“What will we do in heaven all the time?” was a question that used to give me pause. When I was much younger, my thinking was that heaven was certainly a better location to spend eternity than hell, but a part of me also wondered what I would be doing for all eternity. I have a feeling that many Christians harbor similar questions as well: Will we get bored? Will we be sitting on clouds, plucking harps all day? Will it be one never-ending church service (talk about long sermons!)? Maybe never-ending life has some drawbacks?
I think that part of our hesitation to fully embrace and joyfully look forward to eternal life is because we compare it with life here. There’s not much in this life that I’d like to do forever. Even the best things would get repetitive or boring eventually. The reason for this is that life here simply isn’t perfect. Even at it’s best, it is filled with sin, with disappointment, and with heartache. Much like a wonderful vacation, there comes a point when going back home simply feels necessary. And not only because of work schedules or family obligations, but because most of us sense that eternal vacation wouldn’t be nearly as satisfying as some might think.
The change for me came when I realized that heaven won’t be like life here. It won’t have any of the disappointments, any of the marketing hype that doesn’t live up to what was promised, nor any of the sin and heartache that tarnish our lives. In short, I stopped comparing heaven with just a really good day on earth and started seeing it the other way around: heaven is the standard and it is earth (or rather, our own sin) which has deviated from what God’s eternal kingdom really is like. If life here is, to borrow C. S. Lewis’ words “always winter, never Christmas,” then our hope fulfilled in Christ will usher in such a transformation that – as Pastor Tim Keller puts it – “in Christ, all things sad will become untrue.” Imagine that! Now imagine it not just as a great and momentous event, but forevermore. That is what awaits us in the heavenly kingdom! And that is worth hoping for!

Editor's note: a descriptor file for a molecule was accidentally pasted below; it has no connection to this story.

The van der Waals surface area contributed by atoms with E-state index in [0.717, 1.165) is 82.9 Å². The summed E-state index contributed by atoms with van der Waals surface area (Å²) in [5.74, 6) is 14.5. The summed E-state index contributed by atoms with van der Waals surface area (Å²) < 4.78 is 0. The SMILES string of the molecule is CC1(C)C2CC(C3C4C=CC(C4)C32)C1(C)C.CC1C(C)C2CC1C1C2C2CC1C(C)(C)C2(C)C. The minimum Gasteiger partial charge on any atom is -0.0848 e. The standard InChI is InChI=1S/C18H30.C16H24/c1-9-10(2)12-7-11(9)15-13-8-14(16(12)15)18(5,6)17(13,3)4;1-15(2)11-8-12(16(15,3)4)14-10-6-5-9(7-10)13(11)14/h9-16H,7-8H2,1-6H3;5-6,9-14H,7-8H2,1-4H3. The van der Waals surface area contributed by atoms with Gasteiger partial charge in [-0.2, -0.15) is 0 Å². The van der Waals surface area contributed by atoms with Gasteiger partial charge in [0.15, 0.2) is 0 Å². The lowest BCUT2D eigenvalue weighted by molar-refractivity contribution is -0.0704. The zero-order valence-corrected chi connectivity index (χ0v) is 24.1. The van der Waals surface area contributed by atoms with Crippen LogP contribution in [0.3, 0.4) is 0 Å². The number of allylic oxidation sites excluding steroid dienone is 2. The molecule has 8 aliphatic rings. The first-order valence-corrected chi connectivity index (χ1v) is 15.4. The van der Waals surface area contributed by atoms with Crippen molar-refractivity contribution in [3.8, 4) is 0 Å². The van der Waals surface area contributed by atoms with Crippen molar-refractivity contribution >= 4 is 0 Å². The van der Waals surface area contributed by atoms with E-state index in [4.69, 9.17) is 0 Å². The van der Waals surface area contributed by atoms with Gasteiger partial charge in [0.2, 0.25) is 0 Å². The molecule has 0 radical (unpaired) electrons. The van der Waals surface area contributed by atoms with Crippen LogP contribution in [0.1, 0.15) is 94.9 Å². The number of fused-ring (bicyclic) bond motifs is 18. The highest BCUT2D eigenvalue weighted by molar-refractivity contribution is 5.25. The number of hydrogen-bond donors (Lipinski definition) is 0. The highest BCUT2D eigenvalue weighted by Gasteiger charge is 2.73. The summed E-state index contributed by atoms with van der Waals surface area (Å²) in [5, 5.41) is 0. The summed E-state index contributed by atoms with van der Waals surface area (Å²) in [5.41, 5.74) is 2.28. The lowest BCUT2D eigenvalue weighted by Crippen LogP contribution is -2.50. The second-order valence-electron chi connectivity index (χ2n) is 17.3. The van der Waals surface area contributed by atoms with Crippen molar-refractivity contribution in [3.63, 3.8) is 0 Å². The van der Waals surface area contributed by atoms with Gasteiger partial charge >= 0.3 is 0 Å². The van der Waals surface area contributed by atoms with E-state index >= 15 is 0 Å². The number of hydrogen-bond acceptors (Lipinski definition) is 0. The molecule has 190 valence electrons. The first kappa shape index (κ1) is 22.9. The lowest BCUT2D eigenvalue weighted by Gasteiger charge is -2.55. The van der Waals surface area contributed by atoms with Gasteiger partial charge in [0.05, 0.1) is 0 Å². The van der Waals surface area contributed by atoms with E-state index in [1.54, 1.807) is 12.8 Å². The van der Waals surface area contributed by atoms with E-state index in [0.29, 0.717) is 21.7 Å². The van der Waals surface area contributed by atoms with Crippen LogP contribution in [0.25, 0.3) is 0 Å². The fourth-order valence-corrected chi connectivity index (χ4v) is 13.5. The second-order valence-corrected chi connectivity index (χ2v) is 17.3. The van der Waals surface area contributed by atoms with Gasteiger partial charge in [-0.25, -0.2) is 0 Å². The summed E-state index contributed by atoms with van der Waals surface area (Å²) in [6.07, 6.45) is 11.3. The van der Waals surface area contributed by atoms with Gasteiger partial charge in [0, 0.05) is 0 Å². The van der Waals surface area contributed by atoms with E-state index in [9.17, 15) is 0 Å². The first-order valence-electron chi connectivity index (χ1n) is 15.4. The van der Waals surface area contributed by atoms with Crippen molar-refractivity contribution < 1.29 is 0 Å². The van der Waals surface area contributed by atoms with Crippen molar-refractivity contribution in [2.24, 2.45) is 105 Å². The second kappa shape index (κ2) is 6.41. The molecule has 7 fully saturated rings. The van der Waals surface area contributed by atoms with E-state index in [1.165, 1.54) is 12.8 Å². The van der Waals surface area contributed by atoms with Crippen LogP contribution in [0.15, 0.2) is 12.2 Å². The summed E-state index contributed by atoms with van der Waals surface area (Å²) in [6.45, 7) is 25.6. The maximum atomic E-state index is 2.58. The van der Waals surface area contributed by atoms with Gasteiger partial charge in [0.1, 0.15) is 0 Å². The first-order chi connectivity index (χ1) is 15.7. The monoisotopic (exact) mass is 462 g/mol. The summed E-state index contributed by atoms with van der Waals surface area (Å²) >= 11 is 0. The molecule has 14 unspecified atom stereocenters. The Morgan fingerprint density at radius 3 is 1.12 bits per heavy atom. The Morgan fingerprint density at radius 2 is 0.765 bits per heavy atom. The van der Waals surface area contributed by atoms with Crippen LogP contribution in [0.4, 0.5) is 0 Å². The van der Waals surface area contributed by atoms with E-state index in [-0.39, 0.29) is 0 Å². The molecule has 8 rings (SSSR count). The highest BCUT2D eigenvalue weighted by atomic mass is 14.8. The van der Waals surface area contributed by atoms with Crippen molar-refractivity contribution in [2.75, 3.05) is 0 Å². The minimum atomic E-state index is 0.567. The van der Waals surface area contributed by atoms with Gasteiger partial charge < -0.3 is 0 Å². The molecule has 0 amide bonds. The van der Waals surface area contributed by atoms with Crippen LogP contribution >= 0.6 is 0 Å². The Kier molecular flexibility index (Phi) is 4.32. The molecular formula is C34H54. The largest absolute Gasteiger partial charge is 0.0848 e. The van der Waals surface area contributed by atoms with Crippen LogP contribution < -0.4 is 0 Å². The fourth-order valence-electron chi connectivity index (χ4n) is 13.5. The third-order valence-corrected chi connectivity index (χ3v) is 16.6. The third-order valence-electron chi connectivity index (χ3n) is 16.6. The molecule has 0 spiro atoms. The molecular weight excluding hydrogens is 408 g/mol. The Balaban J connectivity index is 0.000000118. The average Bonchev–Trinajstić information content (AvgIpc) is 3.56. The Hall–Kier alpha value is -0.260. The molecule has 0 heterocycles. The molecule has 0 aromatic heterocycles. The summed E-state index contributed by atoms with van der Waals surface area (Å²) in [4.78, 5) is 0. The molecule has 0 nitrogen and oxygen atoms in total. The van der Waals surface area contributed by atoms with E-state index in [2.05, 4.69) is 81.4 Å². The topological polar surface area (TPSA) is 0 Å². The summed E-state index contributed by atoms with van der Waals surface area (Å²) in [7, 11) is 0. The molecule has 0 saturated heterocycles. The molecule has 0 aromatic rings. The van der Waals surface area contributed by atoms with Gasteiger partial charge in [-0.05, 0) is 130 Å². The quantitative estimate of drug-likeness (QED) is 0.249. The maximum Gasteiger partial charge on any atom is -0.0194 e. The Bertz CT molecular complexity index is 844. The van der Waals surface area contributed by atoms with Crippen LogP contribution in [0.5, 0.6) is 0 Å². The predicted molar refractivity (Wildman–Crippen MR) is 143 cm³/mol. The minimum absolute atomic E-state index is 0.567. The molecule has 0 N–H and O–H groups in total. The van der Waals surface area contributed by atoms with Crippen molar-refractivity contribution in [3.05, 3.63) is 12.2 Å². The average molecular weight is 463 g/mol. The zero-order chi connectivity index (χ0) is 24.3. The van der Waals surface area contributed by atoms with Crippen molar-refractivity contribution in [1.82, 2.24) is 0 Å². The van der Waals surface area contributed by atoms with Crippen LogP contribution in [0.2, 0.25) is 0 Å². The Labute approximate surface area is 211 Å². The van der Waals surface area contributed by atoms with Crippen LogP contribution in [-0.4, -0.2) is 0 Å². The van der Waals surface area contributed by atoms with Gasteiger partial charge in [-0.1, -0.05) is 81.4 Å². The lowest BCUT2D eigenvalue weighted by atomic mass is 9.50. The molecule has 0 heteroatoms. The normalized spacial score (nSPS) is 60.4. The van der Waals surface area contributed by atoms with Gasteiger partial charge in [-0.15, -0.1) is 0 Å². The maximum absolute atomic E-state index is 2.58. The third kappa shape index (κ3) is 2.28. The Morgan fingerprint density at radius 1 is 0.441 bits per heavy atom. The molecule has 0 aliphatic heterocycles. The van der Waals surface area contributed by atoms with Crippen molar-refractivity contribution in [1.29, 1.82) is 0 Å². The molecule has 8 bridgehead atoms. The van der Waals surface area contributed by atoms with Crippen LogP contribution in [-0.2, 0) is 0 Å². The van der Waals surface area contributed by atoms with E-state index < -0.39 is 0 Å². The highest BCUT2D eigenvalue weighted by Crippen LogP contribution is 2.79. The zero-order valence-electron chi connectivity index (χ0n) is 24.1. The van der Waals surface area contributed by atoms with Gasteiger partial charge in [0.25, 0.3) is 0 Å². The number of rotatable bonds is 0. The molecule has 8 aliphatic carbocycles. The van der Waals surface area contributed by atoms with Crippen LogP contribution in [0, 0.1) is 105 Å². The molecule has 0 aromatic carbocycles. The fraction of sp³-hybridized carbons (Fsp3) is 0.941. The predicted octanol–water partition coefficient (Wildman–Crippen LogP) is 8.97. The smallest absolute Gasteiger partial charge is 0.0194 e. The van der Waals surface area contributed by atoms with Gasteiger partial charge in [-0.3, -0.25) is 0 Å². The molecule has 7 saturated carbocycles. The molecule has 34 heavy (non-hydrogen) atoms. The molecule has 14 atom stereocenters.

(Here’s a recent post from Desiring God that I’ve found helpful on just this exact topic.)
A few choice quotes from an excellent article which challenges us to love the church – the people – that God has placed us alongside rather than our idea of what a perfect church ought to be: